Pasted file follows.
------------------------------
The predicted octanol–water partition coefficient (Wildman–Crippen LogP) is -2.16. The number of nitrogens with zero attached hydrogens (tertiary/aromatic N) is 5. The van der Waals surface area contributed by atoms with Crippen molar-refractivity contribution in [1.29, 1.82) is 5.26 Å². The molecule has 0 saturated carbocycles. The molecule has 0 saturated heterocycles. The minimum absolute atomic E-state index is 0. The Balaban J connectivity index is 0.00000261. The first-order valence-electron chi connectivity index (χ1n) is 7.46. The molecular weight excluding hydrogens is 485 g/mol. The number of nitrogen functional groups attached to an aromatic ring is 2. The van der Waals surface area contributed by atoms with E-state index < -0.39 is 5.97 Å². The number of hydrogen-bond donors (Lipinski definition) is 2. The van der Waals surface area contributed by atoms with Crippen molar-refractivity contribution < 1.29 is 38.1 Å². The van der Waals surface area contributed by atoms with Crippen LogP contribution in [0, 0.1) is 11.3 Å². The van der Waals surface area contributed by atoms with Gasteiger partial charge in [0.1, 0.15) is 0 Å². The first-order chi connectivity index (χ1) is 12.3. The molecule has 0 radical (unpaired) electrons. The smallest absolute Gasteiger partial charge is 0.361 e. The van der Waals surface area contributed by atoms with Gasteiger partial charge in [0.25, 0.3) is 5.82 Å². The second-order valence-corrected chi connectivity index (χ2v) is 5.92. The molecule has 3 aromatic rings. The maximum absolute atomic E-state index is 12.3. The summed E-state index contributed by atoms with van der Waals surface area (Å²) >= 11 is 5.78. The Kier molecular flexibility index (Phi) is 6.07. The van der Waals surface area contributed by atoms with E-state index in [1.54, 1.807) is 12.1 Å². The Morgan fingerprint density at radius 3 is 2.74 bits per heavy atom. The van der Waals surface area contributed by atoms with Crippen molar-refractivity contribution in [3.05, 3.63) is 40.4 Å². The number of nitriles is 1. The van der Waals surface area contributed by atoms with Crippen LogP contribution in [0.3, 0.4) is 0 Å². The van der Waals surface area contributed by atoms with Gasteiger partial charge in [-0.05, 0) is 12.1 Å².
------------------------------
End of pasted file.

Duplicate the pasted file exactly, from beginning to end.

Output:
The predicted octanol–water partition coefficient (Wildman–Crippen LogP) is -2.16. The number of nitrogens with zero attached hydrogens (tertiary/aromatic N) is 5. The van der Waals surface area contributed by atoms with Crippen molar-refractivity contribution in [1.29, 1.82) is 5.26 Å². The molecule has 0 saturated carbocycles. The molecule has 0 saturated heterocycles. The minimum absolute atomic E-state index is 0. The Balaban J connectivity index is 0.00000261. The first-order valence-electron chi connectivity index (χ1n) is 7.46. The molecular weight excluding hydrogens is 485 g/mol. The number of nitrogen functional groups attached to an aromatic ring is 2. The van der Waals surface area contributed by atoms with E-state index < -0.39 is 5.97 Å². The number of hydrogen-bond donors (Lipinski definition) is 2. The van der Waals surface area contributed by atoms with Crippen molar-refractivity contribution < 1.29 is 38.1 Å². The van der Waals surface area contributed by atoms with Crippen LogP contribution in [0, 0.1) is 11.3 Å². The van der Waals surface area contributed by atoms with Gasteiger partial charge in [0.1, 0.15) is 0 Å². The first-order chi connectivity index (χ1) is 12.3. The molecule has 0 radical (unpaired) electrons. The smallest absolute Gasteiger partial charge is 0.361 e. The van der Waals surface area contributed by atoms with Gasteiger partial charge in [0.25, 0.3) is 5.82 Å². The second-order valence-corrected chi connectivity index (χ2v) is 5.92. The molecule has 3 aromatic rings. The maximum absolute atomic E-state index is 12.3. The summed E-state index contributed by atoms with van der Waals surface area (Å²) >= 11 is 5.78. The Kier molecular flexibility index (Phi) is 6.07. The van der Waals surface area contributed by atoms with E-state index in [1.54, 1.807) is 12.1 Å². The Morgan fingerprint density at radius 3 is 2.74 bits per heavy atom. The van der Waals surface area contributed by atoms with Crippen molar-refractivity contribution in [3.05, 3.63) is 40.4 Å². The number of nitriles is 1. The van der Waals surface area contributed by atoms with Crippen LogP contribution in [0.3, 0.4) is 0 Å². The van der Waals surface area contributed by atoms with Gasteiger partial charge in [-0.05, 0) is 12.1 Å².